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Uncategorized   |   Mar 14, 2011

Why Great Teachers Quit (book review)

By Angela Watson

Founder and Writer

Why Great Teachers Quit (book review)

By Angela Watson


Teacher attrition is a topic that’s constantly on my mind. The primary reason I maintain my website and write books is because I’m passionate about helping teachers overcome energy-draining setbacks and actually enjoy the profession. So, when I read this post, I was immediately intrigued by the book’s title and asked the representatives at Corwin Press for two copies: one for me and one for a blog reader. I rarely do that because there’s no guarantee the book will be any good, and I don’t want to give away something I wouldn’t recommend. However, I could tell from the online reviews that this book was going to be a worthwhile read…and I wasn’t disappointed.

Why Great Teachers Quit And How We Might Stop the Exodus is written by Katy Farber, a classroom teacher currently grappling with this subject on a daily basis. She interviewed dozens of teachers and includes their experiences as she explains the various issues faced in the classroom. I found it simultaneously comforting and distressing to know that teachers all across the country are dealing with the same problems. In nearly every quote from classroom teachers (and there are hundreds), I found myself nodding along and thinking, Yes! Thank you! Yes! That’s it, exactly! The problems described in this book will undoubtedly ring true.

Farber organizes the book into eight primary reasons why great teachers quit:

  • Standardized Testing (including effects on students and the school climate)
  • Working Conditions in Today’s Schools (i.e. violence and small problems that add up, like not being able to use the bathroom)
  • Ever-Higher Expectations (including useless professional development on new mandates)
  • Bureaucracy (committees, closed budgets, and scheduling constraints)
  • Respect and Compensation (the martyr system and paying for supplies)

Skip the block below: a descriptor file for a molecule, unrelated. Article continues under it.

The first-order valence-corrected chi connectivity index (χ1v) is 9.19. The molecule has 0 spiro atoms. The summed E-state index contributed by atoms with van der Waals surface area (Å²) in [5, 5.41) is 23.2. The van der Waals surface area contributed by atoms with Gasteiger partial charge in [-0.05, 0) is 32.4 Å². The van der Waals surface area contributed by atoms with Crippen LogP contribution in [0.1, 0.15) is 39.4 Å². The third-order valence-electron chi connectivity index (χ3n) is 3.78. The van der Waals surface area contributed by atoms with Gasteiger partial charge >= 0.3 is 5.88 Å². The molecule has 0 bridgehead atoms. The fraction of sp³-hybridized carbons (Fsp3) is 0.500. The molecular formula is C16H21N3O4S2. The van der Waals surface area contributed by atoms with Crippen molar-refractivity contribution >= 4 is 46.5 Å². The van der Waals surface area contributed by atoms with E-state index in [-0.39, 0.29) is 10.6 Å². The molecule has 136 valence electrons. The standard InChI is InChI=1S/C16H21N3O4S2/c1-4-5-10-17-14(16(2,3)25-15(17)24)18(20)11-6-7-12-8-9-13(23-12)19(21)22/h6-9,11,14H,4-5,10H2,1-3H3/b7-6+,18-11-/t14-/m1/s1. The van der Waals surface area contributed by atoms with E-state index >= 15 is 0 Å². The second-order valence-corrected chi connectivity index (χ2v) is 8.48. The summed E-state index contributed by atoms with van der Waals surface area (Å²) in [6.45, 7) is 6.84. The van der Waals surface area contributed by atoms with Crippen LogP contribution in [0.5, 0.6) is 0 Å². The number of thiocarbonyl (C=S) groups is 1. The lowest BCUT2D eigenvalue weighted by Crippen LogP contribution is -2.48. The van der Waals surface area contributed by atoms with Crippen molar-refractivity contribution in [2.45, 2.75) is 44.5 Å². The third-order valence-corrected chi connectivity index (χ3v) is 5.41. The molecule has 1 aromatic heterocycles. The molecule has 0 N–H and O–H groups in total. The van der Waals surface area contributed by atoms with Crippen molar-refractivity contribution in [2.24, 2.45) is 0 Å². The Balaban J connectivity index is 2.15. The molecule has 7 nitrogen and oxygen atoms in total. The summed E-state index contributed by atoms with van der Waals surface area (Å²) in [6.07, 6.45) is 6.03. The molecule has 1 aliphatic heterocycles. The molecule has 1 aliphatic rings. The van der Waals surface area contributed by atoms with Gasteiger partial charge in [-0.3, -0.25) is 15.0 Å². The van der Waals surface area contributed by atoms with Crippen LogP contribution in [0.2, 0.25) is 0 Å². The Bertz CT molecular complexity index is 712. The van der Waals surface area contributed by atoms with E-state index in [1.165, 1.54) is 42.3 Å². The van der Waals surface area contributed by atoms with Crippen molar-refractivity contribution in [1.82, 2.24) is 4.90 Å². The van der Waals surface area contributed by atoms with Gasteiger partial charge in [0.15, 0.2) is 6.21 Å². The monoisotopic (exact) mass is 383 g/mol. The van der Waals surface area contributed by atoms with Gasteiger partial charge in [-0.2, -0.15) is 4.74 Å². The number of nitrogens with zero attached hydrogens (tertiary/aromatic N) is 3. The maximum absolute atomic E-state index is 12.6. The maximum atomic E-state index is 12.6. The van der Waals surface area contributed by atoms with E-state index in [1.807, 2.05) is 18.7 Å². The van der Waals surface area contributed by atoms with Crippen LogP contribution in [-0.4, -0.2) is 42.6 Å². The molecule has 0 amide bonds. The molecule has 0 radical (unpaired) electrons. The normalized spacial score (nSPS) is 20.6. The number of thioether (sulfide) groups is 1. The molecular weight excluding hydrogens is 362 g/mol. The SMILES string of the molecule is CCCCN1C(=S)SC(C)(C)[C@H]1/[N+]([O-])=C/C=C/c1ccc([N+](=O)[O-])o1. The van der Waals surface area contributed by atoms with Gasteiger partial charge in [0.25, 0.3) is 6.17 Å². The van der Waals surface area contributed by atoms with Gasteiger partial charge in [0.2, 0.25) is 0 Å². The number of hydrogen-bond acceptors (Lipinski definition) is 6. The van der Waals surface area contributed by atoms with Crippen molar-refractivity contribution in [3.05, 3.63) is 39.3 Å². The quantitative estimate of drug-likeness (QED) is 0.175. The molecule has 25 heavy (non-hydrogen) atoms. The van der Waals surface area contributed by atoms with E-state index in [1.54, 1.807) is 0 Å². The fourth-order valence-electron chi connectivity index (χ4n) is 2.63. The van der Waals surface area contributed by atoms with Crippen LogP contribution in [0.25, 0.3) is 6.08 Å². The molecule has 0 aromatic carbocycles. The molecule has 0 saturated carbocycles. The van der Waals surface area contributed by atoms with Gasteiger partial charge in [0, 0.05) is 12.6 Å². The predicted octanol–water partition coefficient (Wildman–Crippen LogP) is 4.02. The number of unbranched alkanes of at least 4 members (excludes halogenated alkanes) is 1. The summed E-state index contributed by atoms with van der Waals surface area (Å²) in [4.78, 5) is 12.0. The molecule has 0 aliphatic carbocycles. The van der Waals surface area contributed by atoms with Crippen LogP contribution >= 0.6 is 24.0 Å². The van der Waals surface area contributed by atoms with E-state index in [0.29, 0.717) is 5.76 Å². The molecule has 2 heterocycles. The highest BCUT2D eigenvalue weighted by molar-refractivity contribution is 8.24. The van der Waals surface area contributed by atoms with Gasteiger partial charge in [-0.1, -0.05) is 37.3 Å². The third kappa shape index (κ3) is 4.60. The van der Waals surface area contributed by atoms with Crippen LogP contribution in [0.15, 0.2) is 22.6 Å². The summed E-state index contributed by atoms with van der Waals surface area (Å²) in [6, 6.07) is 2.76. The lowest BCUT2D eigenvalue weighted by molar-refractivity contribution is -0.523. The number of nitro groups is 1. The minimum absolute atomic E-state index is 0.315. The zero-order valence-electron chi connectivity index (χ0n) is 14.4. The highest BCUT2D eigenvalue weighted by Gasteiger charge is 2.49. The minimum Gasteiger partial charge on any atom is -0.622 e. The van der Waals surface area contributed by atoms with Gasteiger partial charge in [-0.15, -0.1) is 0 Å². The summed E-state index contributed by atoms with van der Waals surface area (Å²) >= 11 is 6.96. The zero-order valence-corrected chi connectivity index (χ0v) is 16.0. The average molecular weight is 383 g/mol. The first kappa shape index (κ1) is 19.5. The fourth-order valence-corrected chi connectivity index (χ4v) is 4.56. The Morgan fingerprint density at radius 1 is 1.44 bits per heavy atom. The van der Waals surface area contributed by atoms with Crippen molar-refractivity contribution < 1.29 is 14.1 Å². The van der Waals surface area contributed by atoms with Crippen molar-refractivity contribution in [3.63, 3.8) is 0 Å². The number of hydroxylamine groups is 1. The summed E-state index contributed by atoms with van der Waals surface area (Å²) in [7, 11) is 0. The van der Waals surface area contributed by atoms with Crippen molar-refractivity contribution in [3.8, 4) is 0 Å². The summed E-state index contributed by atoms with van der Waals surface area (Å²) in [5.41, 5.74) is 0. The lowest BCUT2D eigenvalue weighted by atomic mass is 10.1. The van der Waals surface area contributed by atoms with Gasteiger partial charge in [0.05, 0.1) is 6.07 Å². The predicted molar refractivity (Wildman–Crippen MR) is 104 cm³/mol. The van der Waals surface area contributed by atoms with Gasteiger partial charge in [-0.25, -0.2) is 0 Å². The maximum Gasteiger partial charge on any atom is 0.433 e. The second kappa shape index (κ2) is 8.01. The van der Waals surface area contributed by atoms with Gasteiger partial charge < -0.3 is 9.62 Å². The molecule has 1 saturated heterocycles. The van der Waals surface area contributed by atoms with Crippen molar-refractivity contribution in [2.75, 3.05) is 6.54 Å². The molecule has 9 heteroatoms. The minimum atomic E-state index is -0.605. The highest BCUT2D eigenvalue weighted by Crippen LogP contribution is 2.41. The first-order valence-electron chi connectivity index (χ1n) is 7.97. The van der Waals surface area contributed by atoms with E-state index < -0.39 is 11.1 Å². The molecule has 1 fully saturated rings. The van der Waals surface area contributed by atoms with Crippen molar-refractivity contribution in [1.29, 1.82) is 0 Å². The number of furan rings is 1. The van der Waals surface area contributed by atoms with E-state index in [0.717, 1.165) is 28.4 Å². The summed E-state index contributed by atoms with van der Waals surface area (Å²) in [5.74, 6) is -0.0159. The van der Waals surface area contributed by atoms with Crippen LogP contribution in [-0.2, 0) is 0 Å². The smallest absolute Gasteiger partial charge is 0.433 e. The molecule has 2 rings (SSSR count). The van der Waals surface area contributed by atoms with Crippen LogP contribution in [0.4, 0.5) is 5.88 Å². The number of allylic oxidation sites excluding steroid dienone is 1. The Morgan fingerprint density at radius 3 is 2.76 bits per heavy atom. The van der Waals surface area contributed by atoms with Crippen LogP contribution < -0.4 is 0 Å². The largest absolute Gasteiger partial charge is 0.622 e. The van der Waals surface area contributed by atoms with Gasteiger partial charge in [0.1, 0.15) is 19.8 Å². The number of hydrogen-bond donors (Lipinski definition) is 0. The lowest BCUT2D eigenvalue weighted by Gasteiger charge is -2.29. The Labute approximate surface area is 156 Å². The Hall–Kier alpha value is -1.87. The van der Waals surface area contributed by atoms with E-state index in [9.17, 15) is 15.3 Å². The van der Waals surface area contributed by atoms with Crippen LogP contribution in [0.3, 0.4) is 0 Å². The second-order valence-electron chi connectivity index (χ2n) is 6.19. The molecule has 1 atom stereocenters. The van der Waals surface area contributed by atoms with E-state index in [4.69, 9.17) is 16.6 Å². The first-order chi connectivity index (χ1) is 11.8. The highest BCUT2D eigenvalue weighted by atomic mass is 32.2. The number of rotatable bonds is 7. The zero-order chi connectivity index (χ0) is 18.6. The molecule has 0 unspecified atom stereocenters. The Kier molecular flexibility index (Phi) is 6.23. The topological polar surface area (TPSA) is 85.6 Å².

• Parents (unrealistic demands and no limits)
  • Administrators (the pressure cooker of principalship)
  • School Boards (uses and abuses of power)

There was one reason I expected to see and did not: there is no section on students. As much as I’d like to assert that children are the reason why we teach, they’re also frequently the reason why we quit. Is Farber pretending that “it’s all about the kids” and that our little darlings are never a source of stress? Nope. Instead, she accurately assesses the root problem: teachers quit over their powerlessness to place students in an appropriate academic setting and enforce appropriate consequences. These problems fall under the categories of Respect and Compensation and Working Conditions (as well as Parents, to an extent.) The underlying assumption is that it’s NOT the students, it’s the system that has given teachers too little power to meet the needs of the students and maintain order in the learning environment.

After explaining each overarching reason why teachers quit, Farber includes Recommendations for Teacher Leaders and Administrators (practical, proven suggestions), Words of Wisdom From Veteran Teachers (advice from teachers to teachers), Success Stories and/or a Silver Lining (which keep the problems from seeming hopeless) and Additional Resources you can read online and in print to address the issues of that section.